It’s more than a quarter-century in prison for the former president of the Jacksonville Realtor’s Association on first-degree murder charges.
Fifty-one-year-old Robert Heitbrink received a sentence of 27 years in the Illinois Department of Corrections this morning after he was convicted in October for stabbing 70-year-old William McElhaney to death in July 2013.
The sentence was issued by Circuit Judge Chris Reif in Morgan County Court after a sentencing hearing that lasted almost an hour.
Reif denied defense attorney James Elmore’s motion for a new trial, and denied his request for credit to be given to Heitbrink for nearly two-and-a-half years of served home confinement.
Elmore asked for a 25-year sentence, while Appellate Prosecutor Charles Colburn recommended a 30-to-40-year sentence. The mandated range for first-degree murder in Illinois is 20 to 60 years in the IDOC.
Colburn spoke to us after the sentencing.
“I’ll never quarrel with what a judge decides as far as a number of years. It’s a tough decision for a court to make. We can ask for a range; certainly, when you’ve got a defendant who is at this time 51, we’re talking about now he’s going to get out when he’s 77, 78. Prison doesn’t age people very well, so it’s probably not a terribly important factor,” says Colburn.
“If the defendant had been 20 to 30 years old, maybe it makes a difference. But, in light of everything that we had to hear, I think the judge’s decision as fair.”
Heitbrink was accused of stabbing McElhaney, his former father-in-law, almost a dozen times, after a night of drinking following the return of Heitbrink’s children from a cross-country trip with the McElhaneys, their grandparents.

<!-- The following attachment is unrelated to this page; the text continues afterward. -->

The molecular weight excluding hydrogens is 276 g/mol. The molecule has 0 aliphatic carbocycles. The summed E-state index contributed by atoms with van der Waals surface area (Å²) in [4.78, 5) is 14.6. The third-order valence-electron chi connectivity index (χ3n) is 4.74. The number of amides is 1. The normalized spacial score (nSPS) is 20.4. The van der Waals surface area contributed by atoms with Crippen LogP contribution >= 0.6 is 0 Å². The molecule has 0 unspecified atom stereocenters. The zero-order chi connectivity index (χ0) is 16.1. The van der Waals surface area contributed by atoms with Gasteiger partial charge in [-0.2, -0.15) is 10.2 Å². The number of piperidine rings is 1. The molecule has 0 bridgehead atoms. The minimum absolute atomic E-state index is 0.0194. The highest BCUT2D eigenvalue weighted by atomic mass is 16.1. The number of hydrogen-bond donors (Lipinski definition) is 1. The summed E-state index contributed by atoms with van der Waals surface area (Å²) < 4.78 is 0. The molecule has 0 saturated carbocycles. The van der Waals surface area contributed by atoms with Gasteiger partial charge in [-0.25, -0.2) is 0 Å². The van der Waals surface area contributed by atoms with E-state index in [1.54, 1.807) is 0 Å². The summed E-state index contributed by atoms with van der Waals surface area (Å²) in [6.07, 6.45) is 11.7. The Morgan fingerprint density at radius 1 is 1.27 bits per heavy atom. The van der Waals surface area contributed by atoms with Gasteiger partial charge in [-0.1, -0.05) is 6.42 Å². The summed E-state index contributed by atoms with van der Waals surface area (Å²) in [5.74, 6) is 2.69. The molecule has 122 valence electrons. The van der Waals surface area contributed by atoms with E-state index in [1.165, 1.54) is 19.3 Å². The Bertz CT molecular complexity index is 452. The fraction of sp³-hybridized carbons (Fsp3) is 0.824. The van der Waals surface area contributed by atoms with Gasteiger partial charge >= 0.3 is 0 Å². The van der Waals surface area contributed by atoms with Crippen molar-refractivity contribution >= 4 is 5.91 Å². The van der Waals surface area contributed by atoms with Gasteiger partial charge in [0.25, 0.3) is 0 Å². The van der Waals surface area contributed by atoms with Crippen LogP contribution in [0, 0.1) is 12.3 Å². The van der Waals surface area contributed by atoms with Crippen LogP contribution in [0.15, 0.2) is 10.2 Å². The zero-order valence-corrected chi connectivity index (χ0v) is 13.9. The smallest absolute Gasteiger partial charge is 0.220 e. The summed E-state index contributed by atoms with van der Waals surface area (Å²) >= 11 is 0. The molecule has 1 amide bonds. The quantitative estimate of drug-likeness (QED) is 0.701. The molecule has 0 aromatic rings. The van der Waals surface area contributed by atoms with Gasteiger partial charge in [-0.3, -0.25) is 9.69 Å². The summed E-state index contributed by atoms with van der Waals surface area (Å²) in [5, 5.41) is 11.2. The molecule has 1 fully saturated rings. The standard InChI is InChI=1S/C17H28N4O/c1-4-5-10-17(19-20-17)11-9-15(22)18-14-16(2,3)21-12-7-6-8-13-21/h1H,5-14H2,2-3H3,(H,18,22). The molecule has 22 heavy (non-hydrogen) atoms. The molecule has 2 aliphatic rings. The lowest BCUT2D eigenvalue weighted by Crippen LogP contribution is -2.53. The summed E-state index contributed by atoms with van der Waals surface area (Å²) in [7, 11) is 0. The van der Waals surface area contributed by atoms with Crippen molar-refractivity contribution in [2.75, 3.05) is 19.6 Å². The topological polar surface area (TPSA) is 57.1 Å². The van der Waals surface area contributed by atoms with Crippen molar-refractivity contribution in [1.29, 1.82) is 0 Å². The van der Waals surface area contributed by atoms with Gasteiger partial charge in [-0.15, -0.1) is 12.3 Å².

He testified that McElhaney started a scuffle after becoming defensive, believing that Heitbrink had accused of him of being a child molester after bringing up that his one son was hesitant about going on the trip.
The court heard victim’s impact statements from Connie McElhaney, the wife of William, who said Heitbrink took her life when he killed William, and that she continues to have nightmares about the incident. She also looked directly at Heitbrink and said, “You will always and only be remembered as a murderer.”
Elmore noted both men were “falling-down drunk” and that this was a spur-of-the-moment incident. He asked Reif to not base his judgement on a “drunken rage” and maintained that Heitbrink acted under “strong provocation”.
He also noted Heitbrink did everything asked of him while under home confinement. He says Heitbrink studied the Bible. It was also noted Heitbrink has no violent background.
Heitbrink, in a statement of allocution, said he wished this hadn’t happened, and that he was “deeply sorry for everyone’s loss”. He also said he loved his children, and that he misses them more than words can describe.
Judge Reif noted “many people lost, no one won” in this case. He said he received 40 letters of testimony from Heitbrink’s friends and family, many of who were in the courthouse.
Colburn says the McElhaneys were very strong in this case, and that he wishes the matter could have been concluded sooner.
“I’ve explained to them there will be appeals; defendants that get sentenced to prison always appeal, and that’s just part of the process. They don’t have to worry about every day, they don’t need to check whether something’s been filed, I’ll keep them informed about what’s going on,” says Colburn.
“But, hopefully now they can put this behind them, the surviving members of William McElhaney’s family can get on with their lives, the children of the defendant can get on with their lives, and people can hopefully put this behind them, and as the judge said, time’s going to go by, people are going to forget about the defendant, and their lives rare going to go on, and we hope they can do that,” he continues.
The McElhaney family declined to speak to media on tape after the sentencing, but a spokesperson said the family believes this was a fair sentence.
Heitbrink was fined $610 and given credit for 58 days served in the Morgan County Jail. He must serve three years of Mandatory Supervised Release after he is finished with his sentence.